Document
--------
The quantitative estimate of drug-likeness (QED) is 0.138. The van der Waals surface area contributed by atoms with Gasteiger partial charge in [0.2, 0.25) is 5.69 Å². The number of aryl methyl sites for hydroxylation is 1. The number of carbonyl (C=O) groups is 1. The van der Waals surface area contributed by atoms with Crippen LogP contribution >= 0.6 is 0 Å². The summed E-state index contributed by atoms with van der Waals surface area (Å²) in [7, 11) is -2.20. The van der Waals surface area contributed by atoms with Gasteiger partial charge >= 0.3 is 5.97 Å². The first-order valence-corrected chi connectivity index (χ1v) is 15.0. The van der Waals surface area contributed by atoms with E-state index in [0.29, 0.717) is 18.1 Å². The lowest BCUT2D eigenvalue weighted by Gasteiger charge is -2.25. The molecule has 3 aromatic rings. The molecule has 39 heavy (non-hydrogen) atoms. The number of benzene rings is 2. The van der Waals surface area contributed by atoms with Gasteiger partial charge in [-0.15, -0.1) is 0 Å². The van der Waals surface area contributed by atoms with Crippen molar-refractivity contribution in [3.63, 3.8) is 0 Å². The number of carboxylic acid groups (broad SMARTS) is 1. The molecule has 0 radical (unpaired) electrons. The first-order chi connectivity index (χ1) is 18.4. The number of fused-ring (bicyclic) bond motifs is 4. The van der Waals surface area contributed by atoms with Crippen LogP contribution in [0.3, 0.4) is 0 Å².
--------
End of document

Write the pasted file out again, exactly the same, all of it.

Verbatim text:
The quantitative estimate of drug-likeness (QED) is 0.138. The van der Waals surface area contributed by atoms with Gasteiger partial charge in [0.2, 0.25) is 5.69 Å². The number of aryl methyl sites for hydroxylation is 1. The number of carbonyl (C=O) groups is 1. The van der Waals surface area contributed by atoms with Crippen LogP contribution >= 0.6 is 0 Å². The summed E-state index contributed by atoms with van der Waals surface area (Å²) in [7, 11) is -2.20. The van der Waals surface area contributed by atoms with Gasteiger partial charge >= 0.3 is 5.97 Å². The first-order valence-corrected chi connectivity index (χ1v) is 15.0. The van der Waals surface area contributed by atoms with E-state index in [0.29, 0.717) is 18.1 Å². The lowest BCUT2D eigenvalue weighted by Gasteiger charge is -2.25. The molecule has 3 aromatic rings. The molecule has 39 heavy (non-hydrogen) atoms. The number of benzene rings is 2. The van der Waals surface area contributed by atoms with Gasteiger partial charge in [-0.15, -0.1) is 0 Å². The van der Waals surface area contributed by atoms with Crippen molar-refractivity contribution in [3.63, 3.8) is 0 Å². The number of carboxylic acid groups (broad SMARTS) is 1. The molecule has 0 radical (unpaired) electrons. The first-order chi connectivity index (χ1) is 18.4. The number of fused-ring (bicyclic) bond motifs is 4. The van der Waals surface area contributed by atoms with Crippen LogP contribution in [0.3, 0.4) is 0 Å².